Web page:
Rendering of 1200 17th St, NW by ZGF Architects

Rendering via ZGF Architects LLP

From a press release:

“ZGF Architects LLP, a nationally recognized architecture, planning and interior design firm, has been selected to design a new Class A office building at 1200 Seventeenth Street NW. Akridge, a comprehensive DC-based commercial real estate firm, and First Potomac Realty Trust, a leading owner of office and industrial properties in the greater Washington region, selected ZGF as part of a design competition among five firms.

The current 85,000 SF building, located on the corner of Rhode Island Avenue NW in downtown Washington, was built in 1964 and houses the National Restaurant Association. The building sold in 2011 to a partnership of Akridge and First Potomac Realty Trust. It will be demolished next year to make room for a larger, more sustainable development.

“ZGF brings outstanding credentials in design, and particularly in green building, to this project,” said Akridge President Matthew J. Klein. “Their knowledge and talents will be key to making 1200 Seventeenth the trophy we’ve envisioned.”

The new 170,000 SF speculative office building has 11 floors of office space, street-level retail, and amenities such as a roof deck and a fitness center. The design anticipates a LEED Platinum certification. Underground parking will be designed to hold 115 vehicles. The site is within the Golden Triangle Business Improvement District.”

1200 17th St, NW – October, 2011

16 Comment

  • Hardly seems LEED Platinum to replace one hideous glass/concrete/steel building with another one that looks almost identical.

  • From the architectural rendering it looks like they’ll also pave 17th street with hardwood floors.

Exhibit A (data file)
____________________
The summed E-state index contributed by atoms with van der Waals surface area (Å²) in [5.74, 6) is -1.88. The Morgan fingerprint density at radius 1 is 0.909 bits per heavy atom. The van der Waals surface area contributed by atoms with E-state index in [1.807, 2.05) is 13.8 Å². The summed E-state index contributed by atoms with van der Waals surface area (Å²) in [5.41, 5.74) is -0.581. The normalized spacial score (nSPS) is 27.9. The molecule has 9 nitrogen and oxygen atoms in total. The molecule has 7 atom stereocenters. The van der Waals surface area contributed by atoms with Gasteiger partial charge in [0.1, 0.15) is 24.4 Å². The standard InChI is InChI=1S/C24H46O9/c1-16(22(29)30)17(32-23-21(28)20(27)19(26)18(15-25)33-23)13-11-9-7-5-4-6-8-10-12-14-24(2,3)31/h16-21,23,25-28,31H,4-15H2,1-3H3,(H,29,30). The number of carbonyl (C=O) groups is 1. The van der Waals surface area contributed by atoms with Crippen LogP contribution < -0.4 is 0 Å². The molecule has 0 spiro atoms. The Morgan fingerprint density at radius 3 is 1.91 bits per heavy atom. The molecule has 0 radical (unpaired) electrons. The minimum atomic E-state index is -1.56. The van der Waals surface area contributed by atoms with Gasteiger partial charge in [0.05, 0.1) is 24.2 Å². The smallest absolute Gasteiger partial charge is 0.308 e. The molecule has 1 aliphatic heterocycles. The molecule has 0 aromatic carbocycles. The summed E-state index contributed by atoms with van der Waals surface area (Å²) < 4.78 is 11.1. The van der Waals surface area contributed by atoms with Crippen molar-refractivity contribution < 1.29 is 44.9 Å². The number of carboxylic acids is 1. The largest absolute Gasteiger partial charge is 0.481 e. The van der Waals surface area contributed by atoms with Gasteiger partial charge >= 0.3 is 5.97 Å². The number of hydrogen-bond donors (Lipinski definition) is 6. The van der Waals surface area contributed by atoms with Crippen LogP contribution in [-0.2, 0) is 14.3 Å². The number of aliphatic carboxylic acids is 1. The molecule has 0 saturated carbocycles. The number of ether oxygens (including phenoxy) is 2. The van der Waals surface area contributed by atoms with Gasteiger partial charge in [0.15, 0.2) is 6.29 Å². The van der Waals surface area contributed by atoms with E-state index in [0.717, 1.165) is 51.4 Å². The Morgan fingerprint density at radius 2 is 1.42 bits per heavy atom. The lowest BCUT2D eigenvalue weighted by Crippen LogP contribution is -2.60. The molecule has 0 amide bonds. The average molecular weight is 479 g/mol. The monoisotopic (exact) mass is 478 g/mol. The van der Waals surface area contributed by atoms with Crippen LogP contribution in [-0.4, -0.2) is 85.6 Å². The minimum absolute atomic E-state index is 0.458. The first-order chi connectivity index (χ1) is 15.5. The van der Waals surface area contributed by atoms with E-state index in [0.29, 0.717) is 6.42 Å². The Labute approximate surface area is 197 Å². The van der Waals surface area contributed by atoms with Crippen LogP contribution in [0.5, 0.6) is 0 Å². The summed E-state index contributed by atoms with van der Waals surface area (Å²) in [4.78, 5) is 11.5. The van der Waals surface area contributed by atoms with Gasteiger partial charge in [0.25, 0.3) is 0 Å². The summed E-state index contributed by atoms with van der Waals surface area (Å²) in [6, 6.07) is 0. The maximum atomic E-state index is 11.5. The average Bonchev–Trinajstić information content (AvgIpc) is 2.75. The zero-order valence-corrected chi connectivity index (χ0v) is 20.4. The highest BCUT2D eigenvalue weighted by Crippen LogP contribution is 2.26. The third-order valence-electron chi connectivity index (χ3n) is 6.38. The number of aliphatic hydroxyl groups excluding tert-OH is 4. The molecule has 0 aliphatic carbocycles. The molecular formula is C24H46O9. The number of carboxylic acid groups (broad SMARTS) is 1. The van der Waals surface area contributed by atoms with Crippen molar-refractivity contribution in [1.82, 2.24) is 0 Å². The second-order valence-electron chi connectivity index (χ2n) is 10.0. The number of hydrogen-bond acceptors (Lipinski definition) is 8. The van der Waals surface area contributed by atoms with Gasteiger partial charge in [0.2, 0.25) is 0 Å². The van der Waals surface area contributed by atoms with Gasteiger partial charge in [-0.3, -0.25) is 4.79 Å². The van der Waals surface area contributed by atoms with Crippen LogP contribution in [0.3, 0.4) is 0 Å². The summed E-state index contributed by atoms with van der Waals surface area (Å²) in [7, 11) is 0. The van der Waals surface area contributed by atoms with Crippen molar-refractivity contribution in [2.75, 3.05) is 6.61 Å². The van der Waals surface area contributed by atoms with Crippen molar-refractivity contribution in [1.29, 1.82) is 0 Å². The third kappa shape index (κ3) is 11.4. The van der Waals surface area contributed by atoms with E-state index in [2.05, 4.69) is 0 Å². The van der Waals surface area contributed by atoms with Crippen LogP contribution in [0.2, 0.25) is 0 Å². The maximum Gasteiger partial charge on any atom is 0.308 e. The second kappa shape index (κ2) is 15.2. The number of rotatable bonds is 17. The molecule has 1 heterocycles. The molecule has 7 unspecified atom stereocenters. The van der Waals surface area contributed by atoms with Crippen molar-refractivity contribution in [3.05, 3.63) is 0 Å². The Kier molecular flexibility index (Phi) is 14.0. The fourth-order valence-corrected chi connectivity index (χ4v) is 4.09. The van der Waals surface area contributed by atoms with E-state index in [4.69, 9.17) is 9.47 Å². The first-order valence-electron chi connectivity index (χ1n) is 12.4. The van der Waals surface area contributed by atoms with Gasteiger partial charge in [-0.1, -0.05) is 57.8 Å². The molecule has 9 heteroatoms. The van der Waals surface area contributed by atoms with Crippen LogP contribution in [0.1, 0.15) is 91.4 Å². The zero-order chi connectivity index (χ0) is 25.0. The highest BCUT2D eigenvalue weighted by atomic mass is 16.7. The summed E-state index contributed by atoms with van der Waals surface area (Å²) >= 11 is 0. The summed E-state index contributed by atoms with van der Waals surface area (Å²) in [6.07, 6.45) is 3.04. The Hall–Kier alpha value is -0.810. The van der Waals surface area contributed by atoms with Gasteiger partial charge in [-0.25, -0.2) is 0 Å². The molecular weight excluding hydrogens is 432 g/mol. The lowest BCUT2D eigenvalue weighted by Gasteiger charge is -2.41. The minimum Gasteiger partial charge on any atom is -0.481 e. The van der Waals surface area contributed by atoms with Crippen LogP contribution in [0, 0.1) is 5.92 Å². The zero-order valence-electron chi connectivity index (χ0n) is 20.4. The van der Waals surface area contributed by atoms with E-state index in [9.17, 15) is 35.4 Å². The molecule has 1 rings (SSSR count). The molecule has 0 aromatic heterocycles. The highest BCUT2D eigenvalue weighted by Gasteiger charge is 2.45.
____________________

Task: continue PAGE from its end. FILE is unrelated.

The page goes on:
• You can’t really say much for the design. All downtown office buildings have the same boxy look the same given the height restrictions. What materials does one use to construct office buildings besides “glass/concrete/steel”?

    Anyway, getting double the square footage on the site is the right move.

  • Not environmentally conscious at all to tear something down only to rebuild it. Why couldn’t they do a major rehab without tossing out all that cast concrete?

    In any event the new building sure LOOKS nicer, and if it has street-level retail, all the better!

    • a roof top restaurant would be nice….

    • Agreed. The greenest construction is saving what you have. If that’s not possible, then you simply look silly trying to BS an explanation of this.

      Here’s hoping for some serious activation of the ground floor with retail, instead of a silly large lobby pitched as a “neighborhood amenity.”

  • No improvement on the old one, which for many years was the HQ of the American Psychological Association (they pioneered office development N of Union Station when they relocated there).

  • The design just… Zzzzzzzzzzzzzzzzzzzzzzz

  • I prefer the old design to the new one and I don’t even like the old one.

    However I’m glad to see we’ve moved beyond the all beige rectangle all the time period to the all beige square and rectangle, but mostly still all rectangle period. Real accomplishment.

    Also glad to see that a LEED building will generate 85,000 Sq feet of waste… GTFO.

  • I prefer the old one since it’s unsustainable, which means if we keep it maybe it will just fall down and go away. Replacing it with some new sustainable cr*p means we’re garanteed a big cr*ppy building on that site forEVER.

  • I think the design is a clean & rational facade. This sounds like a developer-driven building, where it can be very difficult to get much more than a blank box; I applaud ZGF for fitting into the neighborhood while still getting several design touches incorporated. Also, to those arguing over the sustainability of demolishing & rebuilding vs. renovating: keep in mind that without knowing the details of the existing building, (from an era with notoriously poor environmental building impact, as well as what is most likely a very energy inefficient system,) or what will be done with the demolished materials, (frequently these will be recycled,) it is hard to make a judgment either way. I welcome this design.

Comments are closed.